Thanks to Emma for updating us on their recent episodes:
Episode 09: Incorrect Nucleotide Sequences are Unacceptably Frequent Within Scientific Literature
In episode 09 we discuss how published nucleotide sequences are not always correct or to be trusted with Yasunori Park and Professor Jennifer A Byrne, a research Assistant and PI at the University of Sydney. We delve into the details of their nifty new text mining tool (Blast and Seek) which highlights papers with incorrect nucleotide sequences. We discuss the most common mistakes found, the impact of these mistakes, and what we can do as researchers to prevent errors from occurring. We also talk about Preprints and Australian Research Council’s recent decision to ban preprints in their grant applications as well as some insight into our very own PhD projects.
Episode 10: Paywall: The business of Scholarship
In episode 10 we discuss the business of scholarship with Professor Jason Schmitt, Chair of Communication and Media at Clarkson University.
In 2018, UK universities spent over £210 million on publication costs (including access etc). This could have paid for; 700 ECR fellowships or 6500 postdocs or >8500 technicians or 3,500 PhDs (4yr fees + stipend). Meanwhile, Elsevier had profit margins of 37%. This week we discuss the broken publishing system and Jason’s documentary Paywall: The Business of Scholarship.
Episode 11: Laterally Transferred Macrophage Mitochondria Act As A Signalling Source Promoting Cancer Cell Proliferation
This week we discussed the transfer of mitochondria from macrophages to cancer cells with Dr Chelsea Kidwill & Joseph Casalin, Postdoctoral Research Associate and PhD student in the lab of Professor Minna Roh-Johnson at the University of Utah. We delve into why this transfer occurs, the mechanism of transfer, and how this impacts the recipient cells. We also speak to Joseph about his alternative schooling, in addition to our usual chat about the importance of preprints and our ideas for how to improve academia.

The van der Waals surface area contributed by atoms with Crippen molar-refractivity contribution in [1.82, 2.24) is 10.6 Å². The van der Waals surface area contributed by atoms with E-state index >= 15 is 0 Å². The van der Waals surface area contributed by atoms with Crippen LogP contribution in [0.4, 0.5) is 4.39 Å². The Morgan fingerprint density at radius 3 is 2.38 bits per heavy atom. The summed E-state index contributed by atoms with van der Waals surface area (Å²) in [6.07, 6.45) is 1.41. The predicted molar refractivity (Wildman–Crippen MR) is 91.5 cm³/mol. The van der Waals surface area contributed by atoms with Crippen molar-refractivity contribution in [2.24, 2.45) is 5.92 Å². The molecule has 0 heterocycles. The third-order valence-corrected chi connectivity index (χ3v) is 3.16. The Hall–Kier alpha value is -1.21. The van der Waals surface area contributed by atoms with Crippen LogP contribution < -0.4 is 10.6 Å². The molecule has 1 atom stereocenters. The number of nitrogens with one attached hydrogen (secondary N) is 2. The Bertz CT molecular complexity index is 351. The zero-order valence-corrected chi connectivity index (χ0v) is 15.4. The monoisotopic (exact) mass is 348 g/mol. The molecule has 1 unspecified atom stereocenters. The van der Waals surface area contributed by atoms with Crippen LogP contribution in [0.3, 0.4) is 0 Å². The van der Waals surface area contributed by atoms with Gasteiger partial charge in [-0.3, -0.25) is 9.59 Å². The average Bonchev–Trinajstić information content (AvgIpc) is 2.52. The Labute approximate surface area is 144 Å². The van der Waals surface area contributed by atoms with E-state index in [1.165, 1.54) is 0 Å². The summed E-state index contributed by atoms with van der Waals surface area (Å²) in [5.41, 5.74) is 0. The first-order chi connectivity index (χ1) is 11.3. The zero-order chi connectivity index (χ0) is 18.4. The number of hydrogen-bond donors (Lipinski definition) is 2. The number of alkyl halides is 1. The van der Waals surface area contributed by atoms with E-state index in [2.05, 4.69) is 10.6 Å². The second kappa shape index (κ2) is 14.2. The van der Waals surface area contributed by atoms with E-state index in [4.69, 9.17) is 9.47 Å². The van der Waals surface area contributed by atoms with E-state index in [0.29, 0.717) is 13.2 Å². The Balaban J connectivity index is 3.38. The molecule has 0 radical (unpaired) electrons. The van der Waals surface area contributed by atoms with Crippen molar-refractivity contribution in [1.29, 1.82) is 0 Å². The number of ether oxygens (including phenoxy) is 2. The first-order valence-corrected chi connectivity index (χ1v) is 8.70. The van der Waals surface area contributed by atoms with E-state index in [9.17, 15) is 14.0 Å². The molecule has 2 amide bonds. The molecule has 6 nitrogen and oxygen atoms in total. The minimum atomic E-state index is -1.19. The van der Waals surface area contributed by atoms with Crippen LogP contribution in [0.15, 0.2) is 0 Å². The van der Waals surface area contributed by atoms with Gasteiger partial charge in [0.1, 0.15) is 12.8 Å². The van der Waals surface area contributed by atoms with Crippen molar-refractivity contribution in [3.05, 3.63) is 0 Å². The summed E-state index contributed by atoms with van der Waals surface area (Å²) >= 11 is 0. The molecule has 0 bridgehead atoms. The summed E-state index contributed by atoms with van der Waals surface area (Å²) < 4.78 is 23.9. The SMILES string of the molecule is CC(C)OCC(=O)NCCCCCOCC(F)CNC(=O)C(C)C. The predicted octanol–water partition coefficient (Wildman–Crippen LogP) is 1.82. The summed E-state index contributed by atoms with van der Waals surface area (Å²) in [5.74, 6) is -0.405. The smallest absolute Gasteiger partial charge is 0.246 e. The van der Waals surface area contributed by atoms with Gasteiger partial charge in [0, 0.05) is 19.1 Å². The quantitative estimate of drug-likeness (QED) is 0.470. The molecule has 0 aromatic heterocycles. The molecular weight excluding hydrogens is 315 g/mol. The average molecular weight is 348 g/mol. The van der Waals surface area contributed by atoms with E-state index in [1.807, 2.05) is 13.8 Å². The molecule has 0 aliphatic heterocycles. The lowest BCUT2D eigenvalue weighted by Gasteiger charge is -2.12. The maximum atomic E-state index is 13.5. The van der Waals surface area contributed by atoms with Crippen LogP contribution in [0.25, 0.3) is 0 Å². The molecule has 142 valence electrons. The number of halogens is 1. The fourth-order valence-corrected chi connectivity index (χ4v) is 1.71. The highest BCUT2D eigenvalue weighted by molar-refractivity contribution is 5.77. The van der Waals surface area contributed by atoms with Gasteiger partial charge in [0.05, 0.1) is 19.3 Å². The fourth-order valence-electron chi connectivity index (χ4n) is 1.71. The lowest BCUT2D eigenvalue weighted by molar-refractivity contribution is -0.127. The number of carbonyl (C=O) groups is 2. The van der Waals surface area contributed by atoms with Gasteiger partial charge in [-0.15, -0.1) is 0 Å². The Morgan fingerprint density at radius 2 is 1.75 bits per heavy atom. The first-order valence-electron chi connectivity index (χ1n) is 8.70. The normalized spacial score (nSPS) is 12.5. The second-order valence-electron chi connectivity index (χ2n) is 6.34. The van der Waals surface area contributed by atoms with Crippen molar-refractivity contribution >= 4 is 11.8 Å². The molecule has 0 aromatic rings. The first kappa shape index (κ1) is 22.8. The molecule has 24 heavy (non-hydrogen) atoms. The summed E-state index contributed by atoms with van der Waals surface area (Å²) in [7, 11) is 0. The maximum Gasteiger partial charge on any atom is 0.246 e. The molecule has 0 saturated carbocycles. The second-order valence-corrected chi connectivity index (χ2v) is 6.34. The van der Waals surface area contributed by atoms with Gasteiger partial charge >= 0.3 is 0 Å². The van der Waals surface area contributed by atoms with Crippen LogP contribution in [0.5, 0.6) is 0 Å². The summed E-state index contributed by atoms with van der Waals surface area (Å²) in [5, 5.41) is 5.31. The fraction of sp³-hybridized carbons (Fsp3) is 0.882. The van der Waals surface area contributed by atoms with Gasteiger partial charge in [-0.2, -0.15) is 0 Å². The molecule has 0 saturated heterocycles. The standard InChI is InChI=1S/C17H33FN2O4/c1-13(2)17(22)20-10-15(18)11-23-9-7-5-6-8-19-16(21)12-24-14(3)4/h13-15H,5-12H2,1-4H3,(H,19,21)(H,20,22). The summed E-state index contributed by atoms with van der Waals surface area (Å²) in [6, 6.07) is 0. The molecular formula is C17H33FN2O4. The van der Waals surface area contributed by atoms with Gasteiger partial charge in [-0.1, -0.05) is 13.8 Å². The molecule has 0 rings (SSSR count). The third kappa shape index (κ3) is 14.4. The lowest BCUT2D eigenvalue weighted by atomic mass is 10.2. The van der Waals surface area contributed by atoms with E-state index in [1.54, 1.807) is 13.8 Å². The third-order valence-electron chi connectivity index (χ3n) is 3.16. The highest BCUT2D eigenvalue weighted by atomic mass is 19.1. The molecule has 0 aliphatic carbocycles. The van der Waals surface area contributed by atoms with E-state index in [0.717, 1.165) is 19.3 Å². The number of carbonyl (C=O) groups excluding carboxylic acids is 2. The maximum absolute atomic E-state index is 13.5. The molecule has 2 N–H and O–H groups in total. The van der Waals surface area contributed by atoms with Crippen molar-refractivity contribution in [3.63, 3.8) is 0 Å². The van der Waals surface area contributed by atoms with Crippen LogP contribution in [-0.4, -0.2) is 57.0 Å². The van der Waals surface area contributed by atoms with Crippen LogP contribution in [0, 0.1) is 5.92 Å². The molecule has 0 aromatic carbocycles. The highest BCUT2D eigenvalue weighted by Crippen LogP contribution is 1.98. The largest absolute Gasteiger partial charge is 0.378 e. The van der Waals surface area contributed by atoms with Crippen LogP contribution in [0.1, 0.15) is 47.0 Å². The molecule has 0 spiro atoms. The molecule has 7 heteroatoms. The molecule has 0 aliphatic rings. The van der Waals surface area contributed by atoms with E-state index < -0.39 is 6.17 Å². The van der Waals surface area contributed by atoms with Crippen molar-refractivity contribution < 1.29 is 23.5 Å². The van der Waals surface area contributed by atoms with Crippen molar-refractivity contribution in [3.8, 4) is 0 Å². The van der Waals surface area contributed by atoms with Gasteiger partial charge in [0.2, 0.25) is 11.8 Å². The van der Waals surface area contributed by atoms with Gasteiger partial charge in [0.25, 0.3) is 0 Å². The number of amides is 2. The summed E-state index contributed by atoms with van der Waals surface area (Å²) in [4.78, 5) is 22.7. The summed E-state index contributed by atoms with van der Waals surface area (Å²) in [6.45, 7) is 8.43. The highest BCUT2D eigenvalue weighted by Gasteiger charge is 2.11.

Episode 12: Single molecule fingerprinting reveals different amplification properties of α-synuclein oligomers and preformed fibrils in seeding assay
This week we discuss Parkinson’s Disease (PD) and single molecule spectroscopy with Dr Derrick Lau, a Postdoc at the University of New South Wales. Single molecular spectroscopy can be used to track the formation and purification of alpha synuclein aggregates, a hallmark of PD, and potentially lead to a tool for early diagnosis of Parkinson’s Disease. We discuss how single molecule spectroscopy is transferable to the early diagnosis of PD and potentially other neurodegenerative diseases. Finally, we discuss preprints, what it’s like to apply for Postdocs in a pandemic as well transitioning from immunology and neuroscience.
These episodes were produced by Emma Wilson and edited by Jonny Coates and John D Howard.